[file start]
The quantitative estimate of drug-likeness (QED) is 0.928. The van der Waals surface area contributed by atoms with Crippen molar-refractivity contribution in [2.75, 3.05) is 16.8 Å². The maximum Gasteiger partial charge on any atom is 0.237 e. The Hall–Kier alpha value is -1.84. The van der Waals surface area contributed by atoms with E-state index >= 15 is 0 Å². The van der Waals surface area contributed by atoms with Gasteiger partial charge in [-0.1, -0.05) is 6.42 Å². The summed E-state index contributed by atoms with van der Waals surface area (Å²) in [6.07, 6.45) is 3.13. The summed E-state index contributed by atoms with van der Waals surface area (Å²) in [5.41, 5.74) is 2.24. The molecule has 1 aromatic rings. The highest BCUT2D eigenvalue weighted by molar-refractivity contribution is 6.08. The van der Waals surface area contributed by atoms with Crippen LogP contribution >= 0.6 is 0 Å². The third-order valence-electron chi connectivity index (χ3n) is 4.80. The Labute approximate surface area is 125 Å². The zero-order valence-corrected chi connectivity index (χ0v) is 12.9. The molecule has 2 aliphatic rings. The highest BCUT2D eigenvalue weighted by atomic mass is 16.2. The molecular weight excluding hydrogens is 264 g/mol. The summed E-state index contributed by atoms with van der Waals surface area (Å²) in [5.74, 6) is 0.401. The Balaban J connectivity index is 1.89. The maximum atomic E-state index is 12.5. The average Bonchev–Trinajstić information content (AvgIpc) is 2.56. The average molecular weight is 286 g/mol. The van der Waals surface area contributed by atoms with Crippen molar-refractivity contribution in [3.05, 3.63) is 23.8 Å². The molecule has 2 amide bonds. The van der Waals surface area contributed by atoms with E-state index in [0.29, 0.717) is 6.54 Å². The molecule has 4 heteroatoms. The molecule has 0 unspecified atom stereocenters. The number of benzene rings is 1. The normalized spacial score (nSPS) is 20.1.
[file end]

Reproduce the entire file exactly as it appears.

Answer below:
The quantitative estimate of drug-likeness (QED) is 0.928. The van der Waals surface area contributed by atoms with Crippen molar-refractivity contribution in [2.75, 3.05) is 16.8 Å². The maximum Gasteiger partial charge on any atom is 0.237 e. The Hall–Kier alpha value is -1.84. The van der Waals surface area contributed by atoms with E-state index >= 15 is 0 Å². The van der Waals surface area contributed by atoms with Gasteiger partial charge in [-0.1, -0.05) is 6.42 Å². The summed E-state index contributed by atoms with van der Waals surface area (Å²) in [6.07, 6.45) is 3.13. The summed E-state index contributed by atoms with van der Waals surface area (Å²) in [5.41, 5.74) is 2.24. The molecule has 1 aromatic rings. The highest BCUT2D eigenvalue weighted by molar-refractivity contribution is 6.08. The van der Waals surface area contributed by atoms with Crippen LogP contribution >= 0.6 is 0 Å². The third-order valence-electron chi connectivity index (χ3n) is 4.80. The Labute approximate surface area is 125 Å². The zero-order valence-corrected chi connectivity index (χ0v) is 12.9. The molecule has 2 aliphatic rings. The highest BCUT2D eigenvalue weighted by atomic mass is 16.2. The molecular weight excluding hydrogens is 264 g/mol. The summed E-state index contributed by atoms with van der Waals surface area (Å²) in [5.74, 6) is 0.401. The Balaban J connectivity index is 1.89. The maximum atomic E-state index is 12.5. The average Bonchev–Trinajstić information content (AvgIpc) is 2.56. The average molecular weight is 286 g/mol. The van der Waals surface area contributed by atoms with Crippen molar-refractivity contribution in [3.05, 3.63) is 23.8 Å². The molecule has 2 amide bonds. The van der Waals surface area contributed by atoms with E-state index in [0.29, 0.717) is 6.54 Å². The molecule has 4 heteroatoms. The molecule has 0 unspecified atom stereocenters. The number of benzene rings is 1. The normalized spacial score (nSPS) is 20.1.